Fossegrimen, the waterfall troll

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Before bidding Betws-y-Coed farewell, we stopped to visit Swallow Falls. The reviews on TripAdvisor said it was a must-see and despite a bit of grumbling on Jason’s part about the £1.50 entry fee, we all enjoyed the stunning views. The pictures speak for themselves of the beauty of the falls so there’s not much I can add about that. So instead, I’ll share with you a little story from my childhood in between some pretty photos of us looking at nature.

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I started playing violin at six years old and my mom swears this all started upon my request. This claim has yet to be verified and several gallons of preteen and teenage tears over practicing have me questioning otherwise. But that’s a story for another time (and a professional therapist).

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Being the good Norwegian mother that she is, my mom thought it appropriate to tell me the exciting story of Fossegrimen, the waterfall troll. Now that I was going to be a violin player, I could expect a visit from Fossegrimen while I was sleeping. She could have stopped right there and I would have had plenty of material for nightmares. But no, the story continued. Fossegrimen would come into my room while I was sleeping (oh.my.god) and break all my fingers (are you kidding me?!) so that I would become an amazing violin player.

What?!?!?!

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Obviously, sleeping in my room became a major issue as I was absolutely certain an overfed, long-haired leaping gnome (WAR, anyone?) was coming to sabotage my phalanges in a painful way. This may have actually been a clever ploy by my mom to get me to snuggle with her at night. We’ll never know.

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I should also mention that we had trolls decorating our house as well and as all kids know, trolls come to life in the middle of the night. So no matter how many times I checked my windows and doors to make sure they were locked, the enemy was already inside and I had no defense. That is, until, my dad made me a troll hunting stick out of a rhododendron branch. On nights when I wasn’t curled around my mom in the fetal position, I was tightly clutching my troll stick anticipating a sneak attack.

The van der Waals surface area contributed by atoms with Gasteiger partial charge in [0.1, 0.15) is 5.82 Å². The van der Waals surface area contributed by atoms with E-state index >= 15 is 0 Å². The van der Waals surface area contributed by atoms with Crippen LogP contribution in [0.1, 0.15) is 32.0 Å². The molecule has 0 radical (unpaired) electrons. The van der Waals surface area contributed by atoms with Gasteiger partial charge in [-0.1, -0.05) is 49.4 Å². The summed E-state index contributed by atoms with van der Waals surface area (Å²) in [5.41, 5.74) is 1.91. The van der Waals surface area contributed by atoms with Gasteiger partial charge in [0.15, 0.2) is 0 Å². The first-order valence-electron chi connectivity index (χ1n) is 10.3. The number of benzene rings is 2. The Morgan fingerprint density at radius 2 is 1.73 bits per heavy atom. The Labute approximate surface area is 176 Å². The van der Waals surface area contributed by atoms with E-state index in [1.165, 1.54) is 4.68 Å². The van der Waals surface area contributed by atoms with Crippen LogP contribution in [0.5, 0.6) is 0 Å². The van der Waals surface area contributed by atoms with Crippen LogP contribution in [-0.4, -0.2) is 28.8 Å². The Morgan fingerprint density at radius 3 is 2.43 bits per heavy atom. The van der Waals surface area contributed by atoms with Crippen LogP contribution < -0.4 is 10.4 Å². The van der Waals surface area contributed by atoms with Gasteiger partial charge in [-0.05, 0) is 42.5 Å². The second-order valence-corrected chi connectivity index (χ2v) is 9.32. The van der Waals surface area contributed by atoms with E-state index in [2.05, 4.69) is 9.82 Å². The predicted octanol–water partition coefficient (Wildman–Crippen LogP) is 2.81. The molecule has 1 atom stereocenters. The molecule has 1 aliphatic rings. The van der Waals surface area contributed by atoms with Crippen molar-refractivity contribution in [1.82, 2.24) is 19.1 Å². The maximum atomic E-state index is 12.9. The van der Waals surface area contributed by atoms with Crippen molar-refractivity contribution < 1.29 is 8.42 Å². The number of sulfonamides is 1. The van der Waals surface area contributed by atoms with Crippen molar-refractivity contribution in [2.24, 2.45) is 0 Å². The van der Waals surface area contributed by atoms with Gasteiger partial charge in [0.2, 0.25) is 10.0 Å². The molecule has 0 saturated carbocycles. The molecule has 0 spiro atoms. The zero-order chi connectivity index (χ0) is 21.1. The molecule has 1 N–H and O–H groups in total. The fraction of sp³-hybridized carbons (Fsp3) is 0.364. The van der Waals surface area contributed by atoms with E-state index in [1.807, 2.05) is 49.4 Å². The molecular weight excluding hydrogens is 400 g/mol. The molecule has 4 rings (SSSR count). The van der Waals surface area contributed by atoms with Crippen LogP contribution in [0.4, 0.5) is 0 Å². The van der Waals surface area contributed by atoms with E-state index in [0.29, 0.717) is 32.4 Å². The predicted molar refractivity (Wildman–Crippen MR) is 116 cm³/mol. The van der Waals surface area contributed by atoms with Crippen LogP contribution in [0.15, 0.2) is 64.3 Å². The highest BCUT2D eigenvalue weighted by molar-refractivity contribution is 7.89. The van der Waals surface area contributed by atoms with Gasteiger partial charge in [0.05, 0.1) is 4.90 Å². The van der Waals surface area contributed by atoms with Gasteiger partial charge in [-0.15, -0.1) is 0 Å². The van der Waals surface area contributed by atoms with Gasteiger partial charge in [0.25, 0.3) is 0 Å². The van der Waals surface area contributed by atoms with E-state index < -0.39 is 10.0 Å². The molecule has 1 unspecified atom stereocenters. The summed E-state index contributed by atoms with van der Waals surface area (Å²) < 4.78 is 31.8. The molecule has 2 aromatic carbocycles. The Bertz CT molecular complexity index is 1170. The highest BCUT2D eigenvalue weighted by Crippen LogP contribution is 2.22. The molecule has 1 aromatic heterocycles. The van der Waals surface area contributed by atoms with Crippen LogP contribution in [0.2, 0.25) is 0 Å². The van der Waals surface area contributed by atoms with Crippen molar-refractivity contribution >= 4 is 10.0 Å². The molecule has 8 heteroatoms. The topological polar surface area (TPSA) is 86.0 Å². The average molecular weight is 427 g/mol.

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Luckily for Lena, troll trauma didn’t make the cut when we picked our parenting style. No worries though, I’m sure we’ll come up with our own special ways of passing on dysfunction.

Sidenote: Upon further investigation, I’ve found that my mom’s story about Fossegrimen isn’t quite in line with folklore. Apparently, Fossegrimen is a spirit living in waterfalls who plays his fiddle day and night and if you bring him a choice piece of meat, he’ll teach you to play as well. You really put the “grim” in Fossegrimen, Laila. Well played.

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By | 2017-02-10T16:56:33+00:00 October 3rd, 2013|Days Out, Travel With Kids|1 Comment

About the Author:

Wife, mama, graphic designer, and documentary photographer. Never met a piece of chocolate I didn't like. I love celebrating special occasions, exploring new cities through their local cuisine, and kissing my babies incessantly.

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  1. […] proper Scandinavian children. I grew up with these creepy monsters all over the house and have the psychological issues to prove it. As a reward for their bravery, we let the kids wander around the Lego […]

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